How to have good sleep habits

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How to have good sleep habits

The tips in this article is under what is often called sleep hygiene. The idea is that just as there are things you do for your personal and dental hygiene, following certain steps will lead to healthy sleep.

Keep a regular sleep/wake schedule:  A regular sleep schedule keeps the circadian cycle synchronized by conditioning the body to expect specific sleep and wake-up times. Once you’ve determined how much sleep you need, you need to set up a sleep schedule and adhere to it as much as possible. The exact hours you choose will depend on your work schedule and commuting  pattern, as well as your tendency to be a lark or an owl. But whatever works for you, the important thing is to stick with it seven days a week. If you must deviate from this schedule on weekends, try to limit the change in wake-up time to a maximum of an hour. In addition to regular sleep and wake times, aim to do other significant activities—such as meals and exercise sessions—at consistent times. If you have dinner at six on Monday, at nine on Tuesday, and at eight on Wednesday, you send your body conflicting messages about when it should expect sleep to begin.

Develop a presleep routine: Similarly, you should develop a routine for the hours leading up to bedtime—you can’t expect to walk in the door, hop into bed, and fall asleep. Instead, start by setting aside fifteen to twenty minutes to resolve any mundane matters that might otherwise be on your mind if left undone when you go to bed (unwashed dishes, plans for the next day, responding to personal e-mail, and so on). Then try to wind down from the day with a nonstrenuous activity, such as reading, watching television, or listening to music. Many people find an evening shower or bath helps them relax. If you often find yourself dwelling on personal problems while in bed, it may be helpful to set them aside beforehand with a writing exercise. Write your concerns down on a pad of paper or some index cards and put them to one side. Then tell yourself you will work on them tomorrow. This way you won’t have to spend time dwelling on them while you try to sleep. (If new worries or ideas often arise when you’re already in bed, and fear of forgetting them keeps you awake, keep the pad near your bed so you can jot down a quick note and quickly return to falling sleep.) Yet another possibility is to use the presleep time to practice any stress management techniques you’ve learned, such as relaxation exercises, meditation, and biofeedback. Obviously, there are many options for the hours before bedtime—the important thing is to identify activities you enjoy doing that relax you and reduce stress, and then order them in a way that’s likely to make you ready for sleep.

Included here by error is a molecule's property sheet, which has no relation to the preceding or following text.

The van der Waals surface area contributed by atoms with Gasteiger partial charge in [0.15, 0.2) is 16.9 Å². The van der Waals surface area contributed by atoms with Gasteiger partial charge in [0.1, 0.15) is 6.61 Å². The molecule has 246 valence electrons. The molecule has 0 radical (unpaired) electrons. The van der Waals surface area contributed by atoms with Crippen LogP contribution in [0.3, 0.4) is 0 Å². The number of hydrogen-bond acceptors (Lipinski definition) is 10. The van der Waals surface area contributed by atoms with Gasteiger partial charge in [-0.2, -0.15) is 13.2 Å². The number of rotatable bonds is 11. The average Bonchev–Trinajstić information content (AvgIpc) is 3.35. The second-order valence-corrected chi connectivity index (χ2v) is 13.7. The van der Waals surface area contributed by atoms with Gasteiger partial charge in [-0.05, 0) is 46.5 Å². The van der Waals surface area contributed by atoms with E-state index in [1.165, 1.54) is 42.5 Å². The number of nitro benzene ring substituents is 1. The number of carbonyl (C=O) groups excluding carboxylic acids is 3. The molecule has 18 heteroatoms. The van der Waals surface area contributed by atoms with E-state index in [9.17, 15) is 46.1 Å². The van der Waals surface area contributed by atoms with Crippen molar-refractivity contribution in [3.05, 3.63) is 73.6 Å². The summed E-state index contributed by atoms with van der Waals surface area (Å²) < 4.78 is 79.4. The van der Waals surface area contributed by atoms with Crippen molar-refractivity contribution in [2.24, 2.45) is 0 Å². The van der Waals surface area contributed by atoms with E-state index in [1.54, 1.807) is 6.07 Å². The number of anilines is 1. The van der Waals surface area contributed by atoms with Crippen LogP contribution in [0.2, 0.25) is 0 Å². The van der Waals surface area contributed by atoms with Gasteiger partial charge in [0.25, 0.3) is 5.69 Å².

Reserve the bedroom for sleep and intimacy: You want your body to associate your bed with sleep as much as possible, so the sight and feel of your bed subconsciously sends a message to your brain that “sleep is on the way.” For this reason, it’s advisable to reserve the bedroom for two activities—sleep and sex. Even though it’s comfortable in bed, resist the impulse to watch television, balance your checkbook, make phone calls, eat a snack, and so on.

Avoid frequent naps: Short naps can be beneficial if you’re sleep deprived and need an alertness boost.  But if you routinely have trouble falling asleep at night, you generally want to confine sleep to one long nighttime segment. The rationale behind this policy is that the homeostatic drive for sleep increases the longer you’ve been awake. If you nap at 7 p.m., you cut the potential number of consecutive hours awake before nighttime sleep from sixteen or so down to about four—a reduction that can make it hard to fall asleep. In the long run, giving in to the urge to nap in the evening only perpetuates the cycle of poor nighttime sleep and daytime sleepiness.

If you can’t sleep, get out of bed: Bed is for sleep, not frustration. When you have trouble falling asleep, don’t spend hours lying in bed, tossing and turning and getting exasperated. Twenty or thirty minutes is a good cutoff point; if you’re not asleep by then, get up and do something soothing—such as reading or drinking milk or herbal tea. This practice prevents you from perceiving the bed as a battleground where you’re likely to become agitated and have problems sleeping. Be sure not to fill this time with stimulating activities that would interfere with sleep, such as paying bills, cleaning, or playing computer games. When you start to feel sleepy, return to bed and go to sleep.

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Quan Bui

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